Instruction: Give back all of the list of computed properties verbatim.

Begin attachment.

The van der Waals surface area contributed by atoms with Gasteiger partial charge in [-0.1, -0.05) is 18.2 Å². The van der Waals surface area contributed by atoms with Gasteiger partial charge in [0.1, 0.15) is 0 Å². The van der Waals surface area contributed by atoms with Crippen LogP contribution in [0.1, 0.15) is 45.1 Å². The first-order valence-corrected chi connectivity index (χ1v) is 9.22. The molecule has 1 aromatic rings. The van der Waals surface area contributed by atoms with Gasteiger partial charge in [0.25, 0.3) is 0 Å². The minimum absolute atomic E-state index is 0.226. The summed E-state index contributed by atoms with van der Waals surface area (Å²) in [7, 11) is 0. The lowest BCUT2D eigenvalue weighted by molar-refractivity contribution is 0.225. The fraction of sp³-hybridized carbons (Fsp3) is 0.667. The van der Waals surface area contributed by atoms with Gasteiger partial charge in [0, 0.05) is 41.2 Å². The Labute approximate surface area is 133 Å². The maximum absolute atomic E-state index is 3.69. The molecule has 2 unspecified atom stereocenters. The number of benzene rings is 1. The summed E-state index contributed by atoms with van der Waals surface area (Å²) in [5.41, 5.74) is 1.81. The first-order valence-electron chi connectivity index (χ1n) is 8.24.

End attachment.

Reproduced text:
The van der Waals surface area contributed by atoms with Gasteiger partial charge in [-0.1, -0.05) is 18.2 Å². The van der Waals surface area contributed by atoms with Gasteiger partial charge in [0.1, 0.15) is 0 Å². The van der Waals surface area contributed by atoms with Crippen LogP contribution in [0.1, 0.15) is 45.1 Å². The first-order valence-corrected chi connectivity index (χ1v) is 9.22. The molecule has 1 aromatic rings. The van der Waals surface area contributed by atoms with Gasteiger partial charge in [0.25, 0.3) is 0 Å². The minimum absolute atomic E-state index is 0.226. The summed E-state index contributed by atoms with van der Waals surface area (Å²) in [7, 11) is 0. The lowest BCUT2D eigenvalue weighted by molar-refractivity contribution is 0.225. The fraction of sp³-hybridized carbons (Fsp3) is 0.667. The van der Waals surface area contributed by atoms with Gasteiger partial charge in [0, 0.05) is 41.2 Å². The Labute approximate surface area is 133 Å². The maximum absolute atomic E-state index is 3.69. The molecule has 2 unspecified atom stereocenters. The number of benzene rings is 1. The summed E-state index contributed by atoms with van der Waals surface area (Å²) in [5.41, 5.74) is 1.81. The first-order valence-electron chi connectivity index (χ1n) is 8.24.